In deciding what should be included in your own waste list, you should evaluate each waste candidate with the following questions:

  1. Does it add no value for the customer or stakeholder?
  2. Can to be removed or reduced?
  3. Does its existence impede process flow in some way either directly or indirectly or create inefficiencies?
  4. Is it quantifiable, so the benefit of its reduction can be measured?
  5. Can those working in the value stream, such as front line staff, have a role in identifying, reducing or eliminating it?

yes answer to most of these will probably qualify it for inclusion in a waste list that is a real call to action, either as a non-value adding or a necessary non-value adding activity.

Comment: The five criteria listed above is a good way to discern if something is waste or not. Leaders’ behaviors certainly fulfill each of the five criteria, but untapped human potential does not. So we must be careful; it is sensible to ban untapped human potential as an eighth waste, but not behaviors. Finally, we must open our minds and begin to comprehend leadership in a completely different way, as processes. Only then we can move beyond behaviors to a more effective method for developing and improving leadership.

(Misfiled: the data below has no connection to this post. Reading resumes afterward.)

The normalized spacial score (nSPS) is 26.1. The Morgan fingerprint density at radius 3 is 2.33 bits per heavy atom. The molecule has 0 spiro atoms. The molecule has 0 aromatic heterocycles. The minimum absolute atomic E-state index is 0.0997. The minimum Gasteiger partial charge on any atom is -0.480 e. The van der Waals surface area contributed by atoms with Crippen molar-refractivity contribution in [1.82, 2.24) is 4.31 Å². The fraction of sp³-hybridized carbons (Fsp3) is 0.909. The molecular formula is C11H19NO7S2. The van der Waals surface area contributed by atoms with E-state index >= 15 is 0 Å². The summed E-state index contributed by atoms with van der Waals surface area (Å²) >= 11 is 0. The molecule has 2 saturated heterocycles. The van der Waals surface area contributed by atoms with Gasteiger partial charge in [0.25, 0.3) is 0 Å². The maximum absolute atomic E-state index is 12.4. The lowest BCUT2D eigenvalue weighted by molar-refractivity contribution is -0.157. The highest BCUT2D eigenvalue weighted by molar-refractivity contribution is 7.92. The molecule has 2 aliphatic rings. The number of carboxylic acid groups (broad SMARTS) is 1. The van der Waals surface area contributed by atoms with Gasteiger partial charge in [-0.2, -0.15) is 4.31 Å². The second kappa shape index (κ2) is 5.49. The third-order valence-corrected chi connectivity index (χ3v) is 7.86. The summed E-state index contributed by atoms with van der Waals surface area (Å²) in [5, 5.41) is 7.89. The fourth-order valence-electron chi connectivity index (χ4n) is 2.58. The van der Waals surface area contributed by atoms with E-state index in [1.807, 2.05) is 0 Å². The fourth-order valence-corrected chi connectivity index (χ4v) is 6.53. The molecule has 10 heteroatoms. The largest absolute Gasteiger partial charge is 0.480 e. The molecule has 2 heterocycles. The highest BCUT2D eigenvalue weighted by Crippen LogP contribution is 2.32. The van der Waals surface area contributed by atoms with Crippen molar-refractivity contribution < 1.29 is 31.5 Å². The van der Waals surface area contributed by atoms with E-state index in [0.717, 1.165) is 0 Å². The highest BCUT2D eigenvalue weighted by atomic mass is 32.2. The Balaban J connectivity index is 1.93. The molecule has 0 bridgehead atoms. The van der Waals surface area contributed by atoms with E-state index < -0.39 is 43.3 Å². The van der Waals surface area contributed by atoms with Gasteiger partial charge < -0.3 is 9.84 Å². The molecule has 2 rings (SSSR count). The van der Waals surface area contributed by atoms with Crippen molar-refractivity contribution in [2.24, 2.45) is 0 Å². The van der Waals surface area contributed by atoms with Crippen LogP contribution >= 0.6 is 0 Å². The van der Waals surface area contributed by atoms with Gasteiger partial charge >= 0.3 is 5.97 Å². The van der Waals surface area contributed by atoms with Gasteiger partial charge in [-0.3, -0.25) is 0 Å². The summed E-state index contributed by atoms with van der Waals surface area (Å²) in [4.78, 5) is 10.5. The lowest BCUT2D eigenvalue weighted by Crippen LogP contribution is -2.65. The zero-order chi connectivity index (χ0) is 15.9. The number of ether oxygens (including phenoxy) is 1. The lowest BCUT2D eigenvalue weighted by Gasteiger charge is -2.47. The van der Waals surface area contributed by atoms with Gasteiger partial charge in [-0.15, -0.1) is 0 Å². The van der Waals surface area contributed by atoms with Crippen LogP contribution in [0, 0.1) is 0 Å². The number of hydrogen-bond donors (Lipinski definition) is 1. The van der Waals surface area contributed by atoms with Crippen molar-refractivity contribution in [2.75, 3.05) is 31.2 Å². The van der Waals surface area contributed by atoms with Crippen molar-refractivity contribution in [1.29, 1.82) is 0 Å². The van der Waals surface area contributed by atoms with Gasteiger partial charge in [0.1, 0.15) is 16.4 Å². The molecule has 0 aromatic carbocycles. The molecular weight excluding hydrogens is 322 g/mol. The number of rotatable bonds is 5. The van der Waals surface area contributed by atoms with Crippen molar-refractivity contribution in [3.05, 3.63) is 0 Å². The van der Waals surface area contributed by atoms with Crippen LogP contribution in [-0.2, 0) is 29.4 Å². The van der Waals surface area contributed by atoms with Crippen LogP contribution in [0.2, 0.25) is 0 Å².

3 Responses to Critique of “Let’s Ban the Eighth Waste”

  1. If you have consulted with fabrication shops or construction sites (places where there is considerable hard work, heavy lifting, etc.), try asking the employee who is lifting and carrying large pieces of sheet metal, either off the plasma cutter or for folding on the brake press, if he would benefit from practices and systems that would reduce that type of work. I can assure you that their response will right there justify the waste of NOT asking your employees how they could, or would, like their work place to be ergonomically improved.

  2. Len Bertain says:

    Bob, I left a comment on LinkedIn. I won’t repeat what I said there. But I noticed that you use a term “respect for people” and I found that interesting. Because I was doing work in my training to get teams off 5 people to find $100,000 of waste that could be fixed for $2000 (50 to 1 ROI – did intense analysis of results of 800 employees at 23 companies and the results were 38 to 1), most employees weren’t going to say anything lest they get in trouble from some management “idiot”. So I trademarked “No Blame” as a way to sponsor “Change without reprisal.” And it worked. I sold the CEO first and s/he usually bought into it. I could never do what I did without “no Blame”. Just a few thoughts. I can send you pdf copies of my books: I have written 5.

    • Bob Emiliani says:

      Yes, the phrase “Respect for People” comes from The Toyota Way 2001 document. RP and no-blame are certainly fundamental prerequisites for people to want to become engaged in continuous improvement.